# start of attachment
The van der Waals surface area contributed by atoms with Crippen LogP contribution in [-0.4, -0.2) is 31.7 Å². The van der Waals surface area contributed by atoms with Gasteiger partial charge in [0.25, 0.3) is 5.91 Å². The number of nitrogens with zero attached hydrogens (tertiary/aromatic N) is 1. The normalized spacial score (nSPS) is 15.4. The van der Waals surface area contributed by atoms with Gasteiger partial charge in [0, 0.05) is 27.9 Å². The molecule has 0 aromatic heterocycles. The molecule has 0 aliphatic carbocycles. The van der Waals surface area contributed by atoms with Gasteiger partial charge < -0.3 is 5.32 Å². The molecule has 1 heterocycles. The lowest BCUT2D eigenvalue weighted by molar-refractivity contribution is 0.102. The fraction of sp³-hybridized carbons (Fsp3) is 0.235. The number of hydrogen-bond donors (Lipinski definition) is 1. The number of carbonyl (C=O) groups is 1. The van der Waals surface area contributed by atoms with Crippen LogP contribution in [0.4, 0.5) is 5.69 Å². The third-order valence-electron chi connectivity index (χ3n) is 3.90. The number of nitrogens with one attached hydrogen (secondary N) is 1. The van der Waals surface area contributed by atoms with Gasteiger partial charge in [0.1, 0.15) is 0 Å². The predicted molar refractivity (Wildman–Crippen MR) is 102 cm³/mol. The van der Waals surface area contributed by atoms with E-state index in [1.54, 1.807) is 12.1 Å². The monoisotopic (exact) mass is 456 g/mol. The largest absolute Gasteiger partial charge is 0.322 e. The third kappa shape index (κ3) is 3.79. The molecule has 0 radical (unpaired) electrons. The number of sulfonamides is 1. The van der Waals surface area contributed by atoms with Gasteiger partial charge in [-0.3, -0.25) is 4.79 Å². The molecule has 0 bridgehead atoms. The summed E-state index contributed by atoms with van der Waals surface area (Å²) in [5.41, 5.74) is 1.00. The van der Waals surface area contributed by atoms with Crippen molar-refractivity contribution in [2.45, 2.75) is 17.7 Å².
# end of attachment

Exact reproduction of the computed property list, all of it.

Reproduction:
The van der Waals surface area contributed by atoms with Crippen LogP contribution in [-0.4, -0.2) is 31.7 Å². The van der Waals surface area contributed by atoms with Gasteiger partial charge in [0.25, 0.3) is 5.91 Å². The number of nitrogens with zero attached hydrogens (tertiary/aromatic N) is 1. The normalized spacial score (nSPS) is 15.4. The van der Waals surface area contributed by atoms with Gasteiger partial charge in [0, 0.05) is 27.9 Å². The molecule has 0 aromatic heterocycles. The molecule has 0 aliphatic carbocycles. The van der Waals surface area contributed by atoms with Gasteiger partial charge < -0.3 is 5.32 Å². The molecule has 1 heterocycles. The lowest BCUT2D eigenvalue weighted by molar-refractivity contribution is 0.102. The fraction of sp³-hybridized carbons (Fsp3) is 0.235. The number of hydrogen-bond donors (Lipinski definition) is 1. The number of carbonyl (C=O) groups is 1. The van der Waals surface area contributed by atoms with Crippen LogP contribution in [0.4, 0.5) is 5.69 Å². The third-order valence-electron chi connectivity index (χ3n) is 3.90. The number of nitrogens with one attached hydrogen (secondary N) is 1. The van der Waals surface area contributed by atoms with Gasteiger partial charge in [0.1, 0.15) is 0 Å². The predicted molar refractivity (Wildman–Crippen MR) is 102 cm³/mol. The van der Waals surface area contributed by atoms with E-state index in [1.54, 1.807) is 12.1 Å². The monoisotopic (exact) mass is 456 g/mol. The largest absolute Gasteiger partial charge is 0.322 e. The third kappa shape index (κ3) is 3.79. The molecule has 0 radical (unpaired) electrons. The number of sulfonamides is 1. The van der Waals surface area contributed by atoms with Gasteiger partial charge in [-0.3, -0.25) is 4.79 Å². The molecule has 0 bridgehead atoms. The summed E-state index contributed by atoms with van der Waals surface area (Å²) in [5.41, 5.74) is 1.00. The van der Waals surface area contributed by atoms with Crippen molar-refractivity contribution in [2.45, 2.75) is 17.7 Å².